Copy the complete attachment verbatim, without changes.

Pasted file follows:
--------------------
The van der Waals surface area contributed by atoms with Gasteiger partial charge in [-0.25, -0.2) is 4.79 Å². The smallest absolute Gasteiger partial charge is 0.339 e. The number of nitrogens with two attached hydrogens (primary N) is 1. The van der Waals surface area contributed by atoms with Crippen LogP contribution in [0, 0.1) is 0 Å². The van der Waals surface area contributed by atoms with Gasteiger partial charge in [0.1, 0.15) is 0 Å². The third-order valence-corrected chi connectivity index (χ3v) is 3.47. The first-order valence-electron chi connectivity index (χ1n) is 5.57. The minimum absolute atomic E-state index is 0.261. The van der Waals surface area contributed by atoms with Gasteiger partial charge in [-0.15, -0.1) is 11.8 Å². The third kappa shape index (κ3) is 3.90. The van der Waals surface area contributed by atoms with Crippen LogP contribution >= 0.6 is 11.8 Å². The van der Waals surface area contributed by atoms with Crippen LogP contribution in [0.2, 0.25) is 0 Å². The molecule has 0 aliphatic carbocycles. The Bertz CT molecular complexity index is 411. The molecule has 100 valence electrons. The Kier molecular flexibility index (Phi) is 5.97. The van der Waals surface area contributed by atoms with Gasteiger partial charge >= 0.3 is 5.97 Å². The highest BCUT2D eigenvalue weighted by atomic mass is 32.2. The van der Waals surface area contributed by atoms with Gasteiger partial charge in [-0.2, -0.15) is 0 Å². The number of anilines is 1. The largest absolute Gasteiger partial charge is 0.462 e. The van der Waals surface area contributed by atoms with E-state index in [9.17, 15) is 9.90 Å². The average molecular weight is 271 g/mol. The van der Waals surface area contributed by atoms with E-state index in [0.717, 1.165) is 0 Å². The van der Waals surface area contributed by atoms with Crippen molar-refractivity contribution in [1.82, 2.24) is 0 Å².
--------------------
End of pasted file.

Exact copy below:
The van der Waals surface area contributed by atoms with Gasteiger partial charge in [-0.25, -0.2) is 4.79 Å². The smallest absolute Gasteiger partial charge is 0.339 e. The number of nitrogens with two attached hydrogens (primary N) is 1. The van der Waals surface area contributed by atoms with Crippen LogP contribution in [0, 0.1) is 0 Å². The van der Waals surface area contributed by atoms with Gasteiger partial charge in [0.1, 0.15) is 0 Å². The third-order valence-corrected chi connectivity index (χ3v) is 3.47. The first-order valence-electron chi connectivity index (χ1n) is 5.57. The minimum absolute atomic E-state index is 0.261. The van der Waals surface area contributed by atoms with Gasteiger partial charge in [-0.15, -0.1) is 11.8 Å². The third kappa shape index (κ3) is 3.90. The van der Waals surface area contributed by atoms with Crippen LogP contribution >= 0.6 is 11.8 Å². The van der Waals surface area contributed by atoms with Crippen LogP contribution in [0.2, 0.25) is 0 Å². The molecule has 0 aliphatic carbocycles. The Bertz CT molecular complexity index is 411. The molecule has 100 valence electrons. The Kier molecular flexibility index (Phi) is 5.97. The van der Waals surface area contributed by atoms with Gasteiger partial charge >= 0.3 is 5.97 Å². The highest BCUT2D eigenvalue weighted by atomic mass is 32.2. The van der Waals surface area contributed by atoms with Gasteiger partial charge in [-0.2, -0.15) is 0 Å². The number of anilines is 1. The largest absolute Gasteiger partial charge is 0.462 e. The van der Waals surface area contributed by atoms with E-state index in [9.17, 15) is 9.90 Å². The average molecular weight is 271 g/mol. The van der Waals surface area contributed by atoms with E-state index in [0.717, 1.165) is 0 Å². The van der Waals surface area contributed by atoms with Crippen molar-refractivity contribution in [1.82, 2.24) is 0 Å².